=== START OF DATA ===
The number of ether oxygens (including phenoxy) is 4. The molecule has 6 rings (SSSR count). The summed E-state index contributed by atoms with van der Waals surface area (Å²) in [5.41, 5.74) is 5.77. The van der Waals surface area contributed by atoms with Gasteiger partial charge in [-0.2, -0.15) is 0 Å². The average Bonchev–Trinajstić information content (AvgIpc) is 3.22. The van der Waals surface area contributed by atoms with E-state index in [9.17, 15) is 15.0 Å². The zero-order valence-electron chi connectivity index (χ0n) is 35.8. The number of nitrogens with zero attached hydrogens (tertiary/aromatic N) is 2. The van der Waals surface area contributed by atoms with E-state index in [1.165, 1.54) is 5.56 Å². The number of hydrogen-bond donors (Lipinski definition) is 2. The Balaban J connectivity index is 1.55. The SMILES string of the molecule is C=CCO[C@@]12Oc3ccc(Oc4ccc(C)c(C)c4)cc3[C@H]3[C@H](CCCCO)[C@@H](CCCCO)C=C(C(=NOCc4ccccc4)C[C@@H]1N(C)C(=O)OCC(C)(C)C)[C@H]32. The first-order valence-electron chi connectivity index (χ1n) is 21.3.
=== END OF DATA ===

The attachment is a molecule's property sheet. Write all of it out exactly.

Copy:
The number of ether oxygens (including phenoxy) is 4. The molecule has 6 rings (SSSR count). The summed E-state index contributed by atoms with van der Waals surface area (Å²) in [5.41, 5.74) is 5.77. The van der Waals surface area contributed by atoms with Gasteiger partial charge in [-0.2, -0.15) is 0 Å². The average Bonchev–Trinajstić information content (AvgIpc) is 3.22. The van der Waals surface area contributed by atoms with E-state index in [9.17, 15) is 15.0 Å². The zero-order valence-electron chi connectivity index (χ0n) is 35.8. The number of nitrogens with zero attached hydrogens (tertiary/aromatic N) is 2. The van der Waals surface area contributed by atoms with E-state index in [1.165, 1.54) is 5.56 Å². The number of hydrogen-bond donors (Lipinski definition) is 2. The Balaban J connectivity index is 1.55. The SMILES string of the molecule is C=CCO[C@@]12Oc3ccc(Oc4ccc(C)c(C)c4)cc3[C@H]3[C@H](CCCCO)[C@@H](CCCCO)C=C(C(=NOCc4ccccc4)C[C@@H]1N(C)C(=O)OCC(C)(C)C)[C@H]32. The first-order valence-electron chi connectivity index (χ1n) is 21.3.